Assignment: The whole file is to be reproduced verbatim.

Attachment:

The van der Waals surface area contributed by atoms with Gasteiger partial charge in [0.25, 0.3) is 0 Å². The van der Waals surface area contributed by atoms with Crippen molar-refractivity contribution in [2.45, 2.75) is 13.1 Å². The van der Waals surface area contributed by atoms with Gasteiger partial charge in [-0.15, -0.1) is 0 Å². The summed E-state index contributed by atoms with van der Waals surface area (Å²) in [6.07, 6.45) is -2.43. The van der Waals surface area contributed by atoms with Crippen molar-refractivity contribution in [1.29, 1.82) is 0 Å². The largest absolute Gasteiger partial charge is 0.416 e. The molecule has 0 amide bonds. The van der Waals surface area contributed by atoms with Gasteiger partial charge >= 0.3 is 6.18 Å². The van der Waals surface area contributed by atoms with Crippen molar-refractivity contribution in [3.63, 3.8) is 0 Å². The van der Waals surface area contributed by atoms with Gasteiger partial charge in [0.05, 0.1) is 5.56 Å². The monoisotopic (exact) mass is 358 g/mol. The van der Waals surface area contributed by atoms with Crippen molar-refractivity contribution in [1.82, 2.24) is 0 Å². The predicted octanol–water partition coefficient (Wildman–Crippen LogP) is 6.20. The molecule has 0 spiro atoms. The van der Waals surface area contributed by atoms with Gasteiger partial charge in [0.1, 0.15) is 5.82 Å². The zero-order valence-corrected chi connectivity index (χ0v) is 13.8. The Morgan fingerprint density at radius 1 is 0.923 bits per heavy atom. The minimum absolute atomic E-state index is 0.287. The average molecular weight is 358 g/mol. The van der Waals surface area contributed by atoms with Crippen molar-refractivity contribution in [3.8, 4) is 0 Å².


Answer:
The van der Waals surface area contributed by atoms with Gasteiger partial charge in [0.25, 0.3) is 0 Å². The van der Waals surface area contributed by atoms with Crippen molar-refractivity contribution in [2.45, 2.75) is 13.1 Å². The van der Waals surface area contributed by atoms with Gasteiger partial charge in [-0.15, -0.1) is 0 Å². The summed E-state index contributed by atoms with van der Waals surface area (Å²) in [6.07, 6.45) is -2.43. The van der Waals surface area contributed by atoms with Crippen molar-refractivity contribution in [1.29, 1.82) is 0 Å². The largest absolute Gasteiger partial charge is 0.416 e. The molecule has 0 amide bonds. The van der Waals surface area contributed by atoms with Gasteiger partial charge >= 0.3 is 6.18 Å². The van der Waals surface area contributed by atoms with Crippen molar-refractivity contribution in [3.63, 3.8) is 0 Å². The van der Waals surface area contributed by atoms with Gasteiger partial charge in [0.05, 0.1) is 5.56 Å². The monoisotopic (exact) mass is 358 g/mol. The van der Waals surface area contributed by atoms with Crippen molar-refractivity contribution in [1.82, 2.24) is 0 Å². The predicted octanol–water partition coefficient (Wildman–Crippen LogP) is 6.20. The molecule has 0 spiro atoms. The van der Waals surface area contributed by atoms with Gasteiger partial charge in [0.1, 0.15) is 5.82 Å². The zero-order valence-corrected chi connectivity index (χ0v) is 13.8. The Morgan fingerprint density at radius 1 is 0.923 bits per heavy atom. The minimum absolute atomic E-state index is 0.287. The average molecular weight is 358 g/mol. The van der Waals surface area contributed by atoms with Crippen molar-refractivity contribution in [3.8, 4) is 0 Å².